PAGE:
And I already have this over in a document actually… oops wrong one… ta-dah! So I’m just going to copy paste from the text document I have – at least the body of it. So I said, “Looking for something that you can’t find on our website, for some personal advice from someone that’s ‘been there’, or just wanting to say ‘thanks’ for something you saw here on RueTattoo.com? Just fill out the form below and I’ll send you a reply as soon as I can!”
So if I Preview that, there is not contact form here, right? Nothing magical has happened where you just say, “Contact Me” and WordPress knows. It just doesn’t work that way.
So sometimes, a theme will have like a contact page as a type of page you can select. This one doesn’t. So what we’re going to have to do is we’re going to go back into that Contact plugin we installed and we set up that form – if you remember that. So I’m going to click this form and you can see right here, “Copy this shortcode and paste it into your post, page, or text widget content.” So I’m going to highlight this, copy. And this is what I was saying earlier: if a shortcode made no sense to you, this is what it is. So you just hop in here, you put in the shortcode. You can put it in the Visual editor; the Text editor – typically – if you’re inserting like HTML code or something like that, it needs to go in this tab. So you would have to click this tab first and insert it and then click back.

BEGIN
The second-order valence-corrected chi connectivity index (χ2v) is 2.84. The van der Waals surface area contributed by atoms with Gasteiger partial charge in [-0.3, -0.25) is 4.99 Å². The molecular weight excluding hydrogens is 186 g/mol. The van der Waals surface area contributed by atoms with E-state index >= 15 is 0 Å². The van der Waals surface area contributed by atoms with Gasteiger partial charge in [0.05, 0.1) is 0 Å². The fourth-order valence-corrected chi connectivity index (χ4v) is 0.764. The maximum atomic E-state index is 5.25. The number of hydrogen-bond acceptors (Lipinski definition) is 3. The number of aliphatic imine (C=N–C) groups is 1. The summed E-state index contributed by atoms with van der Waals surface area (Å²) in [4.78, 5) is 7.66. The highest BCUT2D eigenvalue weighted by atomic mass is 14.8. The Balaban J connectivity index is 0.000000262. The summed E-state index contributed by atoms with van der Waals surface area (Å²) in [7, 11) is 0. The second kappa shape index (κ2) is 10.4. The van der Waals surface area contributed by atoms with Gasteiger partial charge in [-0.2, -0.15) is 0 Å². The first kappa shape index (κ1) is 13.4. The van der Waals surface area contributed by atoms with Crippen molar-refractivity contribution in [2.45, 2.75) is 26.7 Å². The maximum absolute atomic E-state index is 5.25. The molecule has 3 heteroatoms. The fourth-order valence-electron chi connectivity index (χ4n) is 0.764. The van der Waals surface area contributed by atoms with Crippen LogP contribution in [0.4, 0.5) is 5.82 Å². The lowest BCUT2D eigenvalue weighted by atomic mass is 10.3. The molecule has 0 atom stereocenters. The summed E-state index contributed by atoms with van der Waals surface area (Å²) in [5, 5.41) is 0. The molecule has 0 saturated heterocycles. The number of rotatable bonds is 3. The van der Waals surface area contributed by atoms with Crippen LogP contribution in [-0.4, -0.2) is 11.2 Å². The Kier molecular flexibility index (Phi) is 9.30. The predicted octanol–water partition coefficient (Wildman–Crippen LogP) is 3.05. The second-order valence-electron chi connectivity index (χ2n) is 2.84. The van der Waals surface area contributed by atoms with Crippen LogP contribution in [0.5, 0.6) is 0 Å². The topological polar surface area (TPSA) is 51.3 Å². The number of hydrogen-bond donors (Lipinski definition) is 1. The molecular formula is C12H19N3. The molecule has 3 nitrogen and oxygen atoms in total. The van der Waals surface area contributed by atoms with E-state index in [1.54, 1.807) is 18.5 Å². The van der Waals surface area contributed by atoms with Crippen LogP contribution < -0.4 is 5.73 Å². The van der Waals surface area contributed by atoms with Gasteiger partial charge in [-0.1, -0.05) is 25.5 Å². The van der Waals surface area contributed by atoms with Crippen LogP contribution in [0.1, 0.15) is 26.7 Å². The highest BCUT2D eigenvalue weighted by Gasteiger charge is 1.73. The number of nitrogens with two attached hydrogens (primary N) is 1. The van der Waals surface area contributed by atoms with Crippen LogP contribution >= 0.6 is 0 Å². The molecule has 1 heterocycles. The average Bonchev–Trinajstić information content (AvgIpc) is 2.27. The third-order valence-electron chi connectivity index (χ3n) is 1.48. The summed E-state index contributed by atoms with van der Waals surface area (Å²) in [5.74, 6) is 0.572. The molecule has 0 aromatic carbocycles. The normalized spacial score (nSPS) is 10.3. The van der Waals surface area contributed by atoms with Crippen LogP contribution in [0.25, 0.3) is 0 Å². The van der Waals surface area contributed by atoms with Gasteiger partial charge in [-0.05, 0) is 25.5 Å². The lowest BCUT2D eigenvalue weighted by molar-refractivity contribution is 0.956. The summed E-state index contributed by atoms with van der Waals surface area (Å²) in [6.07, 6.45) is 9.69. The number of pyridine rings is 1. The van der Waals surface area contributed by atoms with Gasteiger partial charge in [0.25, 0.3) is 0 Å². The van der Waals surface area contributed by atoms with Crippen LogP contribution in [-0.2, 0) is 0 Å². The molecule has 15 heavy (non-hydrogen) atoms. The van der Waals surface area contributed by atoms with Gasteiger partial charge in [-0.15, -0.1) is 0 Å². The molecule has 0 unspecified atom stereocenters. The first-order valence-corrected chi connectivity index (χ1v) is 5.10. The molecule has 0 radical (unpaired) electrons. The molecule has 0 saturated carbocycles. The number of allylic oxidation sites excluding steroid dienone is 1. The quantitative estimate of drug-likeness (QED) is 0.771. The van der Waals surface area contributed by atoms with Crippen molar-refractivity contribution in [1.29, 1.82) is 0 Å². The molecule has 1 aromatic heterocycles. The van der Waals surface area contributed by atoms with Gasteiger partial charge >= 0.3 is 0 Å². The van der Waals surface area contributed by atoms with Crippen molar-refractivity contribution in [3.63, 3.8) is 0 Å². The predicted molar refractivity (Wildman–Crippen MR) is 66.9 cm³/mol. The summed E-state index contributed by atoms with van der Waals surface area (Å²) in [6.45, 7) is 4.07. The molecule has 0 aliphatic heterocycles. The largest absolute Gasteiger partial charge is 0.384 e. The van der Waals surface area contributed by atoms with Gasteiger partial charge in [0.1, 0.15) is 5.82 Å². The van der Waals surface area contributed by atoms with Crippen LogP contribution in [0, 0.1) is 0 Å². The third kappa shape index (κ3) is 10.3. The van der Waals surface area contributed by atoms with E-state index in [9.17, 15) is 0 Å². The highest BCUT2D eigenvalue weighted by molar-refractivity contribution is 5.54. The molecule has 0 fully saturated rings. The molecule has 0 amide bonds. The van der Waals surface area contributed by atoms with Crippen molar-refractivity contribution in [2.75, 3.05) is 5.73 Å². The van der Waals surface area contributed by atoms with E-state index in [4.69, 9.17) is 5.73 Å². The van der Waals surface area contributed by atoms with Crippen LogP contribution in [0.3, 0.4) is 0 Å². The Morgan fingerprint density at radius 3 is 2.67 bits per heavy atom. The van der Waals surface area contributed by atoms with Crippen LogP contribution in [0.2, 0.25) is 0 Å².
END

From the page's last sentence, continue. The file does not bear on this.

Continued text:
But when you’re talking about shortcodes specifically which work with WordPress – it’s something that works with WordPress – you can just paste them in the Visual editor and it’ll work just the same. So if I hit Preview now, this will refresh, you can see my contact page is there. It’s like magic!
So everything that we set in an earlier video when we installed this plugin and set it up is now ready to rock. This would send to firstname.lastname@example.org as soon as someone filled out this form. So, pretty cool. Alright?
So you may notice these widgets on the side. I’m not going to worry about these too much. It’s as simple as hopping into Appearance – Widgets (I’ll open that up in a new tab) and I have all of these over here. It’s super easy. You can just kind of drag these off and it removes them. But I’m just going to go ahead and leave them for now. It doesn’t really matter. I mean, I guess I’ll go ahead and take them off now. So I’ll just remove Archives, I’ll remove Categories, I’ll remove Meta; and I’ll leave Recent Posts and Recent Comments and Search.